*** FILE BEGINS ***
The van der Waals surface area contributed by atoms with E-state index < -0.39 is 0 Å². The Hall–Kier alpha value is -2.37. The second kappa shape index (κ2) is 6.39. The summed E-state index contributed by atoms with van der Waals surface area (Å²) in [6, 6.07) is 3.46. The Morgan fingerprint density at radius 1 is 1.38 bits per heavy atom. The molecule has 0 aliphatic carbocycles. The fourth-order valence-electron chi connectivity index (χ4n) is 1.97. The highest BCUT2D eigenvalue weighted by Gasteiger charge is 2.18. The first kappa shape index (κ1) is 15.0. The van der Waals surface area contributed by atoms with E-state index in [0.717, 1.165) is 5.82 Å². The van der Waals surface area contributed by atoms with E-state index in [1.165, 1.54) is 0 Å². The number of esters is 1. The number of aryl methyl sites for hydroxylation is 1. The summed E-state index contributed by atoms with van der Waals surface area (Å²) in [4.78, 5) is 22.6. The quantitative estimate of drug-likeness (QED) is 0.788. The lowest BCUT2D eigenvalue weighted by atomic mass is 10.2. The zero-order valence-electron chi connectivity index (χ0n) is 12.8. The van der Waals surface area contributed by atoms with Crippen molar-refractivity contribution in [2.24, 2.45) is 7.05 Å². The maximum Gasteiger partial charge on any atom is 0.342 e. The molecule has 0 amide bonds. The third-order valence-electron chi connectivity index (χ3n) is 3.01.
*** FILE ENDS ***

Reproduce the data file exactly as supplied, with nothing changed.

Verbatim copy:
The van der Waals surface area contributed by atoms with E-state index < -0.39 is 0 Å². The Hall–Kier alpha value is -2.37. The second kappa shape index (κ2) is 6.39. The summed E-state index contributed by atoms with van der Waals surface area (Å²) in [6, 6.07) is 3.46. The Morgan fingerprint density at radius 1 is 1.38 bits per heavy atom. The molecule has 0 aliphatic carbocycles. The fourth-order valence-electron chi connectivity index (χ4n) is 1.97. The highest BCUT2D eigenvalue weighted by Gasteiger charge is 2.18. The first kappa shape index (κ1) is 15.0. The van der Waals surface area contributed by atoms with E-state index in [0.717, 1.165) is 5.82 Å². The van der Waals surface area contributed by atoms with E-state index in [1.165, 1.54) is 0 Å². The number of esters is 1. The number of aryl methyl sites for hydroxylation is 1. The summed E-state index contributed by atoms with van der Waals surface area (Å²) in [4.78, 5) is 22.6. The quantitative estimate of drug-likeness (QED) is 0.788. The lowest BCUT2D eigenvalue weighted by atomic mass is 10.2. The zero-order valence-electron chi connectivity index (χ0n) is 12.8. The van der Waals surface area contributed by atoms with Crippen molar-refractivity contribution in [2.24, 2.45) is 7.05 Å². The maximum Gasteiger partial charge on any atom is 0.342 e. The molecule has 0 amide bonds. The third-order valence-electron chi connectivity index (χ3n) is 3.01.